2019 Range Rover Evoque driven
We go for a brief drive in the second-generation Range Rover Evoque, as Land Rover launches it with a splash in the urban jungle...
To demonstrate the new technology that’s in the second-generation Range Rover Evoque at the launch event, Land Rover created an urban assault course in a series of abandoned railway arches in London’s East End.
While the second-generation model may not look all that different on the outside, pretty much everything under the skin has changed or been updated. And it was the innovative new electrical aids and improved all-wheel-drive ability that was demonstrated on a specially created 4x4 course.
To test the smoothness and precision of the latest Terrain Response 2 system, we drove the Evoque in auto mode up steep climbs and descents – the intelligent all-wheel-drive system can operate in two-wheel-drive mode on normal surfaces and switch to four-wheel drive in milliseconds when it’s needed so it can cope with sudden inclines and slippery slopes.
We also got to try out the new Clear Sight Ground View system. At the push of a button, a real-time camera image of the front wheels and under the bonnet of the car is shown on the screen on the centre console. We drove along narrow railway sleepers, able to ensure the wheels didn’t stray off the edge by watching them on the screen. However, this system would also be useful for more mundane things to make it easier to negotiate narrow streets and car-lined urban roads without scraping the wheels or bodywork.
Another innovative piece of technology we tried out was the Clear Sight Rear View Mirror. Flip a button on the mirror and the rearward view changes to a camera image of the road behind the car. The image doubles the field of vision and provides a view that is three times brighter than a smartphone screen, making parking and other reversing manoeuvres far easier.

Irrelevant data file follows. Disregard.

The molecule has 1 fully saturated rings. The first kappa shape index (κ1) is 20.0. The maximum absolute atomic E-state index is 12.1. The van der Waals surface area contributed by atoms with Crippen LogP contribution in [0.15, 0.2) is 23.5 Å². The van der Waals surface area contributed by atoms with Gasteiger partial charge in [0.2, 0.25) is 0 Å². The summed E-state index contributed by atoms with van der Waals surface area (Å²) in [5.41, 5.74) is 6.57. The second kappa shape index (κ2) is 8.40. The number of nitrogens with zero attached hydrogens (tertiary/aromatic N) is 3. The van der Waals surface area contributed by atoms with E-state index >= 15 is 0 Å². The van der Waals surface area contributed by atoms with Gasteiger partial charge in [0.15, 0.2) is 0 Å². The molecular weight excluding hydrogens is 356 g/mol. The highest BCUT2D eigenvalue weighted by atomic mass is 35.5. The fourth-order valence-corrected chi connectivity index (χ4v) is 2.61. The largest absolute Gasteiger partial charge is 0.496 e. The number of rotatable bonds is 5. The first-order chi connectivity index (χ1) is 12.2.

Finally we headed down a steep slope and into and a swimming pool to showcase the Evoque’s improved wading depth of 600mm. The centre console screen told us how deep the water was and where it was coming up to on the sides of the car.
These off-road tests aren’t things most Evoque buyers are going to do – 60% of current Evoque owners live in urban areas – but they do show that the baby Land Rover still has all the 4x4 capability of its larger siblings.
The tight turns of the twisty course also highlighted the small turning circle of the car, which has smaller overhangs than its predecessor. And, although the drive was very brief, the 2.0-litre 180PS diesel-engined Evoque we drove remained quiet and refined over broken surfaces, undulations and ridges, which bodes well for Land Rover’s claim that it has improved the car’s ride.
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